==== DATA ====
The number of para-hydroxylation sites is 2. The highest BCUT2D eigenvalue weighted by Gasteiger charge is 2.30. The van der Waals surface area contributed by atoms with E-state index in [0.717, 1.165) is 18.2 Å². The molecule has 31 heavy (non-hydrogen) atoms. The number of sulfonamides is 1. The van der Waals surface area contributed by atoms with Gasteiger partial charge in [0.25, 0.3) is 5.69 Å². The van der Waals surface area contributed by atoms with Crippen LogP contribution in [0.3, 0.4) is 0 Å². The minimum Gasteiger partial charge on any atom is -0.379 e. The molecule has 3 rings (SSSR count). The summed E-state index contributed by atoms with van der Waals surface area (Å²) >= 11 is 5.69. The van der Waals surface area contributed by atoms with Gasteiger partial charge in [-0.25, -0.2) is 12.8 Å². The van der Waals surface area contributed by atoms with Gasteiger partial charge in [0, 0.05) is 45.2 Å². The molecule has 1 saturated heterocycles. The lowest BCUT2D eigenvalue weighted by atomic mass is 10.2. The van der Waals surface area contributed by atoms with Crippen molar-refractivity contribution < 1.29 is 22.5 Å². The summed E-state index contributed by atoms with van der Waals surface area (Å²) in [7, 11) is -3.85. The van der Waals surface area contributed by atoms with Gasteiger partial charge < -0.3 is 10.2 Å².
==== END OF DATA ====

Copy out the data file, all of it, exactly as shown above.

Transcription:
The number of para-hydroxylation sites is 2. The highest BCUT2D eigenvalue weighted by Gasteiger charge is 2.30. The van der Waals surface area contributed by atoms with E-state index in [0.717, 1.165) is 18.2 Å². The molecule has 31 heavy (non-hydrogen) atoms. The number of sulfonamides is 1. The van der Waals surface area contributed by atoms with Gasteiger partial charge in [0.25, 0.3) is 5.69 Å². The van der Waals surface area contributed by atoms with Crippen LogP contribution in [0.3, 0.4) is 0 Å². The minimum Gasteiger partial charge on any atom is -0.379 e. The molecule has 3 rings (SSSR count). The summed E-state index contributed by atoms with van der Waals surface area (Å²) >= 11 is 5.69. The van der Waals surface area contributed by atoms with Gasteiger partial charge in [-0.25, -0.2) is 12.8 Å². The van der Waals surface area contributed by atoms with Gasteiger partial charge in [0, 0.05) is 45.2 Å². The molecule has 1 saturated heterocycles. The lowest BCUT2D eigenvalue weighted by atomic mass is 10.2. The van der Waals surface area contributed by atoms with Crippen molar-refractivity contribution < 1.29 is 22.5 Å². The summed E-state index contributed by atoms with van der Waals surface area (Å²) in [7, 11) is -3.85. The van der Waals surface area contributed by atoms with Gasteiger partial charge < -0.3 is 10.2 Å².